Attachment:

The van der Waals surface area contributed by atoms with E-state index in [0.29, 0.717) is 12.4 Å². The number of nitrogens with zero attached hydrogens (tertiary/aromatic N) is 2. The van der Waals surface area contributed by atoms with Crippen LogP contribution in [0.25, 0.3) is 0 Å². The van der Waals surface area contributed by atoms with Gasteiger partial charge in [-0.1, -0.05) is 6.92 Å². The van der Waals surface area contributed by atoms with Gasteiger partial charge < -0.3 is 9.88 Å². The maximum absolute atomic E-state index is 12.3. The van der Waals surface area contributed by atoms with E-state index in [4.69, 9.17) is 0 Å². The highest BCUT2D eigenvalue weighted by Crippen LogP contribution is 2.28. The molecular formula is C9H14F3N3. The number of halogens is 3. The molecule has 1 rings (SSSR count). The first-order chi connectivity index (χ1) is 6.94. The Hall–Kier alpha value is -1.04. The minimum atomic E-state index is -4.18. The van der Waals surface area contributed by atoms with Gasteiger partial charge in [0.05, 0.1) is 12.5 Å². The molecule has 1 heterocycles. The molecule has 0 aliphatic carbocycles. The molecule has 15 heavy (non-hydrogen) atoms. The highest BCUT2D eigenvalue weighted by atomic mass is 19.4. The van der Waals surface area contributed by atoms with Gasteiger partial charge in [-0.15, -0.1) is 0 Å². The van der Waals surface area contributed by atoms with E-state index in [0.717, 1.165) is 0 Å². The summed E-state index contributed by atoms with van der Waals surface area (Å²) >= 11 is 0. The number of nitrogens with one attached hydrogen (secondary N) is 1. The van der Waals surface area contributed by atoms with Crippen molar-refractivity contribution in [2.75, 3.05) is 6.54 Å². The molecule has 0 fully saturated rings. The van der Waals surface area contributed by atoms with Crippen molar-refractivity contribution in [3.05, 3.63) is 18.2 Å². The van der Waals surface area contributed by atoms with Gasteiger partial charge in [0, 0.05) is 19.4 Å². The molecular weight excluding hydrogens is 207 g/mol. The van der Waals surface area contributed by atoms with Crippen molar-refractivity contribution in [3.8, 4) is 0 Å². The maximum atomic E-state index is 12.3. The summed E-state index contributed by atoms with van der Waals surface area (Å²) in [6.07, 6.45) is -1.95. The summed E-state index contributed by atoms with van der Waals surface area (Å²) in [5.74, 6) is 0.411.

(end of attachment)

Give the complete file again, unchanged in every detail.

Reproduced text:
The van der Waals surface area contributed by atoms with E-state index in [0.29, 0.717) is 12.4 Å². The number of nitrogens with zero attached hydrogens (tertiary/aromatic N) is 2. The van der Waals surface area contributed by atoms with Crippen LogP contribution in [0.25, 0.3) is 0 Å². The van der Waals surface area contributed by atoms with Gasteiger partial charge in [-0.1, -0.05) is 6.92 Å². The van der Waals surface area contributed by atoms with Gasteiger partial charge < -0.3 is 9.88 Å². The maximum absolute atomic E-state index is 12.3. The van der Waals surface area contributed by atoms with E-state index in [4.69, 9.17) is 0 Å². The highest BCUT2D eigenvalue weighted by Crippen LogP contribution is 2.28. The molecular formula is C9H14F3N3. The number of halogens is 3. The molecule has 1 rings (SSSR count). The first-order chi connectivity index (χ1) is 6.94. The Hall–Kier alpha value is -1.04. The minimum atomic E-state index is -4.18. The van der Waals surface area contributed by atoms with Gasteiger partial charge in [0.05, 0.1) is 12.5 Å². The molecule has 1 heterocycles. The molecule has 0 aliphatic carbocycles. The molecule has 15 heavy (non-hydrogen) atoms. The highest BCUT2D eigenvalue weighted by atomic mass is 19.4. The van der Waals surface area contributed by atoms with Gasteiger partial charge in [-0.15, -0.1) is 0 Å². The van der Waals surface area contributed by atoms with E-state index in [0.717, 1.165) is 0 Å². The summed E-state index contributed by atoms with van der Waals surface area (Å²) >= 11 is 0. The number of nitrogens with one attached hydrogen (secondary N) is 1. The van der Waals surface area contributed by atoms with Crippen molar-refractivity contribution in [2.75, 3.05) is 6.54 Å². The molecule has 0 fully saturated rings. The van der Waals surface area contributed by atoms with Crippen molar-refractivity contribution in [3.05, 3.63) is 18.2 Å². The van der Waals surface area contributed by atoms with Gasteiger partial charge in [0, 0.05) is 19.4 Å². The molecular weight excluding hydrogens is 207 g/mol. The van der Waals surface area contributed by atoms with Crippen molar-refractivity contribution in [3.8, 4) is 0 Å². The maximum atomic E-state index is 12.3. The summed E-state index contributed by atoms with van der Waals surface area (Å²) in [6.07, 6.45) is -1.95. The summed E-state index contributed by atoms with van der Waals surface area (Å²) in [5.74, 6) is 0.411.